Each year in Singapore, hordes of anxious parents apply to a handful of established “brand name” primary schools to register their children as students. It is a stressful time for these parents, as there is fierce competition to enter into the few brand name schools available in Singapore.
Many parents believe that brand name schools provide their children with better education, better academic grades and better opportunities in life, compared to the unbranded neighbourhood schools. Few parents want their children to start their education at “unbranded” neighbourhood schools, which are often perceived as inferior, and as a result, the primary school registration exercise often leaves many of the neighbourhood schools nearly vacant, while the brand name schools are oversubscribed. At the recent exercise in 2013, Hong Kah Primary School had only 23 pupil registered, Qiaonan Primary School had 30 pupils, and Bedok West Primary School had 35 pupils.
The parents’ belief that brand name schools are superior is pervasive, even though the primary schools in Singapore do not hold entrance exams for registration, and the new students are not tested for and sorted according to the academic ability. There is no evidence to show that the new students in a brand name school are superior to those in an unbranded neighbourhood school, merely by virtue of their being registered in the brand name primary school. All things being equal, it is arguable that the academic potential of the new students in each primary school is comparable.
This problem of selective primary school registration is so acute that Prime Minister Lee Hsien Loong took pains at the recent National Day Rally to assert that “every school is a good school”. It is doubtful however, that the Prime Minister’s assertion, and his government’s proposed minor tweaks to the primary school system, would do anything to change most parents’ mindset that only the brand name schools are good.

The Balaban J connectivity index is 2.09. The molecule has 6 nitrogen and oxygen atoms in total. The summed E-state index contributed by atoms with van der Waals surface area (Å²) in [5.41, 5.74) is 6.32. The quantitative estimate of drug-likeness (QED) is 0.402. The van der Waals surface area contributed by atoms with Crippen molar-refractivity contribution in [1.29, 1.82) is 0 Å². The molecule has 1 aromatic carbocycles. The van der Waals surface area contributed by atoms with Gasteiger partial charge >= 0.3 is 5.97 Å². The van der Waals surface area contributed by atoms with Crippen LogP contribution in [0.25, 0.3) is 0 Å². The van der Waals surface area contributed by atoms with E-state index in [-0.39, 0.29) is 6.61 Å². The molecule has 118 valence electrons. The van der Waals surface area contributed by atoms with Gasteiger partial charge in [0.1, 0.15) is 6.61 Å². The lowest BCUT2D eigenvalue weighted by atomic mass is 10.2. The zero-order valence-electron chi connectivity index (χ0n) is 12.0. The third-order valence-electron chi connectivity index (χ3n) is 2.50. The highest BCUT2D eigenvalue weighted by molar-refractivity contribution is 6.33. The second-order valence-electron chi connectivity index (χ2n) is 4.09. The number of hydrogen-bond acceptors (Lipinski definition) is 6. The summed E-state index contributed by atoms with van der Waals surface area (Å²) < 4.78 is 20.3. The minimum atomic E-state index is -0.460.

So here’s a radical proposal on how we can make every school a “good school”: how about encouraging the brand name schools to acquire the neighbourhood schools? For example, the Anglo-Chinese School (“ACS”) – which is considered a “brand name” school – can acquire Hong Kah Primary, and rename it as “ACS (Hong Kah campus)”. The Nanyang Primary School – another popular brand name school – can acquire Qiaonan Primary, and rename it as “Nanyang Primary (Qiaonan campus)”. These brand name schools may then introduce their branding, education methodologies and even teachers to these branch campuses, and conceivably raise the prestige and education standard of these neighbourhood schools. This would also allow the brand name schools to reach out to a far greater number of students than before.
The concept of multi-campus schools is not altogether unknown – a few schools, such as ACS and CHIJ, already have successful multiple campuses. But why limit branch campuses to only these few? Let’s allow and encourage all the brand name schools to acquire the neighbourhood schools. Neighbourhood schools may be eventually phased out, and rebranded and madeover as brand name schools. Kiasu parents may then be assured that their children have at least attended a “brand name” primary school. All the present stress and frenzy of registering for limited places in brand name schools (including parents’ attempts to manipulate the school registration system for preferential treatment, such as by volunteering at schools, or moving closer to the schools etc.) – all that can be eliminated at a single stroke simply by changing the name of a school, since every school would then be a “good school”.
What do you think? Would a rose by any other name smell as sweet?